Saturday, 13 November 2010

A Sausage by any other name

My family describes me as a sausage eater. Since the Polish word 'kiełbasa' unambiguously covers both their equivalent of the English sausage and many types of roughly sausage-shaped cooked meats, such as kabanosy, I am not absolutely sure what they mean, but I think they refer to frying/grilling sausage. I know that I am being ridiculed - my preference is compared to my dislike of 'healthy' boiled carrots, and it goes along with ridicule of the greasy English Breakfast. (Before you jump to the defence of this institution, remember how many Polish women have worked as waitresses in England.)

After an initial, short period of wistful longing for the English sausage, I started shopping in Polish hypermarkets and discovered kiełbasa surowa (raw-meat sausage), which, not only relieved me of my longing, but even made me wonder why I had liked English sausages. The closest I had had in England were chipolatas from the local butcher's in Necton, Norfolk - they were full of meat. When I lived in Warsaw's Jelonki, the six local hypermarkets and many other supermarkets gave me an irresistible choice, but I am more restrained out in the rural suburbs. So, a rare visit to Auchan (Piaseczno) re-aroused my interest: I picked up a handful of different flavours.

I first had Mexican sausage (ie chilli flavoured), but since it inspired me to write this only after having cooked and eaten it, I don't have pictures or details. Most enjoyable as a sandwich, with Mika, the dog, getting the bits that poked out too much from the sides. Well, some of them.

The sausage with pepper is shown below. The ingredients were 68% class 2 pork, 30% class 2 beef, spices and herbs (salt, pepper, nutmeg/mace, marjoram, cumin, garlic and chilli). It is a thick, non segmented sausage. After grilling, it is chunky, moist and full of meat, with a good peppery taste. Per kilo price 12 zl, roughly £2.75, depending on exchange rate. Great. (The curvature of the natural skins means that they can't be shallow fried properly, but I always grill anyway. Mind you, the fat alone brings back tantalising memories of the days when bread and dripping was still a healthy and appetising supper, so just one tiny bit to explode the taste buds, and then in the bin.)

'Mergezy', below, is a Polish version of merguez, a North African sausage. It's made from 78% class 2 beef, 20% lamb/mutton, natural spices (no definition), lactose, dextrose and natural flavouring. This is a thin, finer-ground sausage, which comes out drier than a pork sausage. It has a nicely lingering, rather than hot, spicy flavour. I especially like the mutton element, which is as close as I get to eating lamb here. It is especially nice as a home made version of an English-style kebab (with hot chilli sauce and without cabbage). The cost is 16zl, perhaps £3.75, reflecting the high cost of lamb.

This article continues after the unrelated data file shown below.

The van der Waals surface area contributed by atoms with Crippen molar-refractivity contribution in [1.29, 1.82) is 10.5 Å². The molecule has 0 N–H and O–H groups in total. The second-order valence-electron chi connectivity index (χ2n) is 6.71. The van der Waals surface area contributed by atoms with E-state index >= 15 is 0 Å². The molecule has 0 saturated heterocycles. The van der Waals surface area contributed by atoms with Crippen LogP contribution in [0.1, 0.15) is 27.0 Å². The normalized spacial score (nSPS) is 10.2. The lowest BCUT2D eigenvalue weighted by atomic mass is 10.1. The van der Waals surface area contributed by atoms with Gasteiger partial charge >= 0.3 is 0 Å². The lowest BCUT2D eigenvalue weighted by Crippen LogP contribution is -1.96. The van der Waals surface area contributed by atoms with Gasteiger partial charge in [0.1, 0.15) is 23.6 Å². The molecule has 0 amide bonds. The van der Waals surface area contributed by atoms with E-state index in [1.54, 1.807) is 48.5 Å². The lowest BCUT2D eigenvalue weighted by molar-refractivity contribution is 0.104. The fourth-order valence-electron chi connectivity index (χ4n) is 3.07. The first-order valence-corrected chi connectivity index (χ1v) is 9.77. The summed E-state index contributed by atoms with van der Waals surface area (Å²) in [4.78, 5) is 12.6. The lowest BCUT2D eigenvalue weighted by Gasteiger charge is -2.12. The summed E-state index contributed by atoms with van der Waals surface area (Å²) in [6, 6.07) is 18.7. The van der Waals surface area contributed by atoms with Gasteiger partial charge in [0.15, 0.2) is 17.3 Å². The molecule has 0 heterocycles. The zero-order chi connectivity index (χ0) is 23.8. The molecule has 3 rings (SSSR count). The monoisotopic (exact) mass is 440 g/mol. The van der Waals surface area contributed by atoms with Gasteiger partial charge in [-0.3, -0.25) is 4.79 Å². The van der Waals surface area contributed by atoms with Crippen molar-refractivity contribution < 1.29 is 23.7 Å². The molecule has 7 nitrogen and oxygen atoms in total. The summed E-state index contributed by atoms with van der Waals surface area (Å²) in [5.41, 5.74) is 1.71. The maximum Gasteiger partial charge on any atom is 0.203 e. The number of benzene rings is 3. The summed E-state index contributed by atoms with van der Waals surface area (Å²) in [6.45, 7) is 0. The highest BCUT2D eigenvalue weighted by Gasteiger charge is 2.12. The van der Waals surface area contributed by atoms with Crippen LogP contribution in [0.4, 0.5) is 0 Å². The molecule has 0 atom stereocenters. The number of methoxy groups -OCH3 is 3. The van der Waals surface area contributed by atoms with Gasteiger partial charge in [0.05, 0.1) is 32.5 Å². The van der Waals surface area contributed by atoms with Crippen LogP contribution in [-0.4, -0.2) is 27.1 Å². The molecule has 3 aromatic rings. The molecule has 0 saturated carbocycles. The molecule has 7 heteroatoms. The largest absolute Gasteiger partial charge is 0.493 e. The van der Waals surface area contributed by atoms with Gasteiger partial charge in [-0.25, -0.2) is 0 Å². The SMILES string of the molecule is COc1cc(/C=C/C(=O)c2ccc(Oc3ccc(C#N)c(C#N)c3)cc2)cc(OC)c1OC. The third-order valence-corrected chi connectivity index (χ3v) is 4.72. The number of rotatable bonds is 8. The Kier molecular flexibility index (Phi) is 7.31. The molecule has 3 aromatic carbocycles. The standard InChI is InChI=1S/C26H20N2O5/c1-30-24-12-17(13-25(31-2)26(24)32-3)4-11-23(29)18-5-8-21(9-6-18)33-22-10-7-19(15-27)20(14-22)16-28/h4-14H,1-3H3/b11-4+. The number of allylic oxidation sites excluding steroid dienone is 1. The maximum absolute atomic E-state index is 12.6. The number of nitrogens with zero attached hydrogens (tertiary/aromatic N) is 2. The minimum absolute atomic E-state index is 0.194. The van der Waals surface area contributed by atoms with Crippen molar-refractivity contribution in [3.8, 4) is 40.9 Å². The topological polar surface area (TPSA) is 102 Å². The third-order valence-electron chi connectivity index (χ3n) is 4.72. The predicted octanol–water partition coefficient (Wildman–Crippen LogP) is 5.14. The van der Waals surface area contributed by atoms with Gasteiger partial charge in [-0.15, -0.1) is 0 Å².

I think Auchan also do garlic, rosemary, herb and plain meat (pork, and pork and beef) versions. My local Tesco (Pruszków) is too small to have a consistent range but they do occasionally have some versions other than plain meat.

How do prices compare with the UK? I have little information on fair comparisons, especially since Polish versions contain more meat, but refers to Tesco Finest Traditionally Made Pork Chipolatas - 85% pork as being a worthwhile supermarket sausage. The large sausage version of this costs £5.29 a kilo. Flavoured versions cost more. Even Tesco Butcher's Choice Pork Sausages - 56% pork - cost £4.34 per kilo.

Details of sausages sold in Tesco in the UK.


Jacek said...

By the sound of it, being ridiculed doesn't affect you at all and good for you. I also get ridiculed (well at least did in the past) for my eating preferences/habits I had brought with me from the motherland. Needless to say, it is all water off a duck's back to me. We live for those little pleasures! Mine is gorging on inordinate amounts of “ptasie mleczko” and “torunskie pierniki” I get from the local Polish store here (coming from Torun an additional factor preventing moderation). In the end I always get nauseous ... but never have any regrets.

Paddy Ney said...

Steve I had a question I wanted to run past you. I am going back to Wroclaw to see the in-Laws before I head back to the UK for Christmas. I thought I would cook my newphew and niece, who haven't tried English food yet, an individual toad-in-the-hole (recipe here in case you're interested Do you think any of the sausages you've mentioned here would work well with this? The biggest problem for me in making this dish in Poland is choosing which uncooked sausage should go with it. Thanks, Paddy